Web-Mediated Education and Training Environments: A Review of Personalised Interactive eLearning

Web-Mediated Education and Training Environments: A Review of Personalised Interactive eLearning

Eileen O’Donnell (Trinity College Dublin, Ireland & Dublin Institute of Technology, Ireland), Catherine Mulwa (Trinity College Dublin, Ireland), Mary Sharp (Trinity College Dublin, Ireland) and Vincent P. Wade (Trinity College Dublin, Ireland)
DOI: 10.4018/978-1-4666-3649-1.ch012
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Abstract

This chapter reviews the concept of personalised eLearning resources in relation to integrating interactivity into asynchronous learning. Personalised eLearning resources are learning resources which are selected to suit a specific student or trainee’s individual learning requirements. The affordance of personalised eLearning would provide educators with the opportunity to shift away from eLearning content that is retrieved and move towards the provision of personalised interactive content to provide a form of asynchronous learning to suit students at different degree levels. A basic introduction to the concept of ePedagogy in online learning environments is explored and the impacts these systems have on students learning experiences are considered. Issues, controversies, and problems associated with the creation of personalised interactive eLearning resources are examined, and suggested solutions and recommendations to the identified issues, controversies, and problems are reviewed. Personalised interactive asynchronous learning resources could potentially improve students’ learning experiences but more research on the human computer interface of these authoring tools is required before personalised eLearning resources are available for use by non-technical authors.
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Background

Electronic learning (eLearning) has not impacted on education and training quite as much as expected. Educational environments refers to formal teaching environments which provide a broad range of instruction for students and also issue recognised standardised certification of awards at various levels of academic achievement. The potential use of technology in higher educational environments has not yet been fully realised (Donnelly & O'Rourke, 2007). Higher level educational Institutions provide tuition and examinations which lead to high level qualifications for successful students in: Bachelor; Master; or Doctoral degrees.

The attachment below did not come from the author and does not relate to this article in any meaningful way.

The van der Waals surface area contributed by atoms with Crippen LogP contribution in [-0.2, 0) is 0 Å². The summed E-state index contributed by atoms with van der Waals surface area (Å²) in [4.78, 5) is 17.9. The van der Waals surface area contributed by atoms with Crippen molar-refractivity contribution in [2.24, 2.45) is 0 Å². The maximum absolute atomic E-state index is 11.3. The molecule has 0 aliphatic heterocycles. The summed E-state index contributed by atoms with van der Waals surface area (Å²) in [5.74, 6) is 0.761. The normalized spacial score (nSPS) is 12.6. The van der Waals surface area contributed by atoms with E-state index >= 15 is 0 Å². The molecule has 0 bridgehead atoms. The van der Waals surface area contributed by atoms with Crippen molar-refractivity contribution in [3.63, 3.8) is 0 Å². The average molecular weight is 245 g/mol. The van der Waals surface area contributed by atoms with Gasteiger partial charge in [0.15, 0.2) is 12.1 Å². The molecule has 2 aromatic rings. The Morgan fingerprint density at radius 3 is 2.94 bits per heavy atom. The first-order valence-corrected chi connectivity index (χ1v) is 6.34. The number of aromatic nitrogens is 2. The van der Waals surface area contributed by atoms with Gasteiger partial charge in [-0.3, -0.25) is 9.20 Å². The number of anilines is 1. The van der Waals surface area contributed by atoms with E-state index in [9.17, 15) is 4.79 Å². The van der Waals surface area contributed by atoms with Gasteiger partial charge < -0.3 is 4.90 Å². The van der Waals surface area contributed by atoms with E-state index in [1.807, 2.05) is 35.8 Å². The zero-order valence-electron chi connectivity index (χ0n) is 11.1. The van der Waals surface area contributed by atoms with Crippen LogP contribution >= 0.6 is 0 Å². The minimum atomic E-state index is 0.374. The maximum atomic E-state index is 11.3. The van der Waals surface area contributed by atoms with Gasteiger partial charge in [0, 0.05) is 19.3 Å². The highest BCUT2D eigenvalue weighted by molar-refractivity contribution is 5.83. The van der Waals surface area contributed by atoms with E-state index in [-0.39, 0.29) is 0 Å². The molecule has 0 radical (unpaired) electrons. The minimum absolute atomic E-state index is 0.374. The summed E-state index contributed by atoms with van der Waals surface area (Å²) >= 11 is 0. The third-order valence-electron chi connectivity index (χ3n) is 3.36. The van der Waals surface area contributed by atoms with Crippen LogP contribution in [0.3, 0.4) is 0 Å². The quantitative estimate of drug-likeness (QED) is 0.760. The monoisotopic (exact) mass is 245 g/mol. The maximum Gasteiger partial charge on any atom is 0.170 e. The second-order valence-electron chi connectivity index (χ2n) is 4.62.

The reasons for the low adoption rate of eLearning or the use of learning management systems (LMS) are numerous; some reasons are mentioned in this chapter. LMSs are computer applications or systems which have been specifically developed to facilitate the use of technology by lecturers or trainers when instructing students or trainees. Over the years several lecturers have expressed concerns that engagement with eLearning would lead to redundancies and their active participation in the use of a LMS would lead to the demise of the lecturing profession (O'Donnell, 2010). Others were of the opinion that eLearning would weaken the branding of their educational environment (Sonwalkar, 2008). Some lecturers are afraid of putting all their work from over the years onto the world wide Web (www) for fear that it will be stolen by others (O'Donnell, 2008), copyright theft, that is: others who never took the time to create class handouts and learning resources of their own would use the online learning resources created by others as their own. Several observed that the pedagogical benefits to be achieved through the use of technology enhanced learning (TEL) had yet to be proven. TEL refers to the use of technological devices and communication mediums to augment the learning experience. Quite a few simply admitted that they would not have the time required to create eLearning resources and that no designated time table allocation of hours was allowed for the creation of TEL resources. Several lecturers admitted to lacking sufficient computer skills and knowledge of eLearning platforms to enable them to create eLearning activities (O'Donnell, 2010). Others admitted that they were not convinced that their pedagogical philosophies could be achieved through the use of eLearning, educators are ill prepared to make pedagogical connections between technology and knowledge content (Angeli & Valanides, 2009).

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